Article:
This week I got to test the new Moza AirCross gimbal. Of course, I’m mostly interested in how I can use it for my time- and hyperlapses 🙂 This gimbal has an advanced timelapse motion mode, which lets you execute shoot-move-shoot motion control shots. It’s the only one out there that can do such. However, today let’s take a look how it works for handheld hyperlapses.
The full tutorial on Handheld Gimbal Hyperlapse: Handheld Hyperlapse with a Gimbal [VIDEO TUTORIAL]
For sure I’ll post a full review of this gimbal soon on the blog, if you don’t want to miss that, subscribe to notifications by hitting the little red bell in bottom left corner 🙂 You can check the specs and pre-order the gimbal here: Moza Aircross Gimbal Page
Now, check out my shot and read something about the settings and technique.
I made this shot with Sony A6300, MC-11 adapter, Sigma 10-20mm @10mm and as I already mentioned Gudsen Moza Aircross gimbal. It’s a one handed gimbal with an optional dual handle. Of course I used dual handle for that and I recommend – no matter what gimbal you use, it’s much better for the hyperlapse results to use the dual handle. The great option is that I can use a dummy battery provided by Gudsen to power my A6300 from the gimbal, which has 7.4V output right next to the camera. I was really scared about the A6300 battery life. Now at least on the gimbal I don’t need to worry about that 😉
I was shooting with an interval of 1 second with a free timelapse application from Open Memories page. It’s a very simple application, but it suits my needs for gimbal work. It’s much faster than Sony app, however you don’t get the liveview during the shot and still you can’t change exposure parameters during the shot. For sure I will use that app for some shots 🙂 The shutter speed was at 0.5″. Exposure was fixed in manual settings, I need to brighten up the darker places using Lightroom and LRTimelapse.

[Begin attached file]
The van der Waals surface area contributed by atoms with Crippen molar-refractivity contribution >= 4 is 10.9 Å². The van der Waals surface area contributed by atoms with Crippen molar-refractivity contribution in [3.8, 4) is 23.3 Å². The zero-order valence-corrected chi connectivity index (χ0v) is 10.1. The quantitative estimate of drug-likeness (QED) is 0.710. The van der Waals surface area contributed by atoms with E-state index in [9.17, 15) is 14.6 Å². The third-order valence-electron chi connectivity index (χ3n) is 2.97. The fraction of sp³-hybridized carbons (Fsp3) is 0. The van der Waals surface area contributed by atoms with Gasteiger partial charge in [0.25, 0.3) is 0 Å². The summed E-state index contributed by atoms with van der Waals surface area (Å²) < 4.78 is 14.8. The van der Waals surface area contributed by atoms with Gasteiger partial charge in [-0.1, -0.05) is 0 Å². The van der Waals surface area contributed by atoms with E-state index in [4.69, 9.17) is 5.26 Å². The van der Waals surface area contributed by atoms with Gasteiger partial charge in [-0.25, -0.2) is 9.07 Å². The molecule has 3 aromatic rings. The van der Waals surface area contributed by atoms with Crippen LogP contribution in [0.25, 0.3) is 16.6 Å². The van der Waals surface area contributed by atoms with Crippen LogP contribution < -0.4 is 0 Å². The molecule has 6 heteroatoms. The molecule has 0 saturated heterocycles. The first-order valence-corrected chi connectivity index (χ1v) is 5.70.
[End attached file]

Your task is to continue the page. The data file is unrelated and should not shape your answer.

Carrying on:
The shot was done in YAW follow mode. Pitch and roll were of course locked. In this gimbal, same as in the one from the tutorial, there is a parameter called deadband. It’s very useful if you want to take turns during the hyperlapse. It’s an angle, that you can rotate the handle, and the gimbal won’t react. I set it to 12 degrees and set the lowest available follow speed. Then – I just followed my wife 🙂
This shot took me 11 minutes. For such long hyperlapse it’s crazy fast. The setup is much lighter than my previous gimbal, so my hands didn’t hurt. However it will probably depend, how often you skip the gym 😉 With native Sony glass this setup would be really light.
As usually with gimbals, the result was pretty nice (I mean usable ;)) straight out of camera, but decided to make a few adjustments to make it silky smooth. Warp Stabilizer doesn’t work very good on such shots, you need to adjust bumps manually. The most work I put in the ending of the shot – the movement was spontaneous and handheld gimbal hyperlapses aren’t the best for such complicated moves. It turned out this one is quite nice, I really like the result. Besides the ending movement there is a ‘static’ timelapse. It was me just holding the gimbal still in the hands. This is the only part that really requires stabilization in post. Well, handheld timelapse 😉 I could put the gimbal on the ground (the gimbal has a mini tripod legs attached on the bottom) to get perfectly stable timelapse on the end, but I didn’t want to change the perspective so much. Maybe I should plan to put it on some bench, but as I said, this part was totally spontaneous. I planned the shot till the 0:08, then I just tell “keep walking” to my wife 🙂
It’s already 50th shot! Now, when there is ‘5’ as the first digit, it’s getting serious 🙂 I can’t wait for the project summary I will post in two weeks. Enable the notification to be the first who see that! 🙂 Also, feel free to join my Facebook group and share your works there: http://facebook.com/groups/timelapse.hyperlapse
Love this video and your entire 52 project!